The new Florida map that is likely to be signed into law and challenged in court is pretty good for Republicans. But over the course of the next decade, the GOP might have trouble holding the seats of Reps. Bill Young (above), Ileana Ros-Lehtinen and Mario Diaz-Balart.
Florida is supposed to be the Sunshine State, but the outlook is cloudy for the future of the Congressional delegation there.
A constitutional amendment enacted into law by voters in 2010 prohibits the creation of lines "drawn with the intent to favor or disfavor a political party or an incumbent." How courts interpret that language — part of the amendment shorthanded as Fair Districts — may determine the future political makeup of the delegation. And because there is little legal precedent on a law such as this, the outcome is anyone's guess.
"This is really uncharted territory — for both parties," influential Florida Democratic strategist Steve Schale said.
A compromise Congressional redistricting map, hashed out between the state's two GOP-controlled legislative chambers, passed the state House last week and is expected to soon pass the Senate. Republicans expect Gov. Rick Scott (R) to sign it into law. But before those lines, which would solidify the strong GOP advantage in the delegation, can be put into effect, they must pass both federal preclearance under the Voting Rights Act and the scrutiny of the state courts.
Democrats are certain to sue over the lines as soon as the map becomes law, arguing that it violates the Fair Districts standards.
"The maps are drawn to Republican advantage and incumbent protection," a Florida Democratic operative familiar with the redistricting process said. "What they have done is basically cement the partisan advantage from their maps 10 years ago in this map."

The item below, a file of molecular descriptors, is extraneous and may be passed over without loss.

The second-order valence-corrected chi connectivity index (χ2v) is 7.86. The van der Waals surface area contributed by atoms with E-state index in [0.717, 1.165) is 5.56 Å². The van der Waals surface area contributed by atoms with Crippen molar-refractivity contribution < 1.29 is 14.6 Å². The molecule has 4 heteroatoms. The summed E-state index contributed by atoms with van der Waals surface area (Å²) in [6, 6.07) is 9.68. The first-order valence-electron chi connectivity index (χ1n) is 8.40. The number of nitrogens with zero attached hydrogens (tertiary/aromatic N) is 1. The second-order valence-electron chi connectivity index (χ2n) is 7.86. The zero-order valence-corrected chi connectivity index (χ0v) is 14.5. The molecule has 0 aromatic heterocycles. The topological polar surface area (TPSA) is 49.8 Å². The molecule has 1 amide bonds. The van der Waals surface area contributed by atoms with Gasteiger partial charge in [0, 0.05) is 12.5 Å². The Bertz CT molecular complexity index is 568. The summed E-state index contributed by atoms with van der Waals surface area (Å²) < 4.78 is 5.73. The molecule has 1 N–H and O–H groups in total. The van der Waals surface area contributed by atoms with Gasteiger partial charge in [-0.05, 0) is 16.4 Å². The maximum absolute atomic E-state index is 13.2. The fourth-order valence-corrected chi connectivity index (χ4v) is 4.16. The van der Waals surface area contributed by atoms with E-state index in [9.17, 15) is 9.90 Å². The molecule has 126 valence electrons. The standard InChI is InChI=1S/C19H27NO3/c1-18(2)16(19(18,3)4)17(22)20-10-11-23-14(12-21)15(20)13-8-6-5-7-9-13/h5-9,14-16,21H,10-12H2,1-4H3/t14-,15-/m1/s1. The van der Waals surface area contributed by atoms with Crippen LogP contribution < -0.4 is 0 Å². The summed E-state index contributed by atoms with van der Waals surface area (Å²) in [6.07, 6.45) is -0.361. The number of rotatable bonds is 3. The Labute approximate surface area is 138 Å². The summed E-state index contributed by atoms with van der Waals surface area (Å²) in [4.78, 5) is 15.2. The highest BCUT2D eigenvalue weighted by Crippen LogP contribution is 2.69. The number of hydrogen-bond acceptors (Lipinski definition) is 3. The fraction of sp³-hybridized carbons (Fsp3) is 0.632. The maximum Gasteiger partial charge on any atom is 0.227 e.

Republicans counter that they were nonpartisan in their drawing of Congressional lines and followed the law as it was written. They insist they met their primary obligation under the new state constitutional language: to prevent a map that resulted in the diminishment of the opportunity for minority voters to elect candidates of their choice.
Because the crux of Democrats' case will be on the political bent of the lines, they'll be burdened with trying to prove GOP intent, as the law doesn't prohibit gerrymandering, only doing so intentionally.
Democrats will argue that the outcome of the map proves what Republicans intended to do. Depositions and subpoenaed emails are also likely to come into play. Both sides admit, however, that how the judicial branch will weigh all that evidence is a big question mark.
"No one really knows," the Democratic operative said. "I think the Congressional map is a tossup, I think it's 50-50" that the courts will decide in Democrats' favor.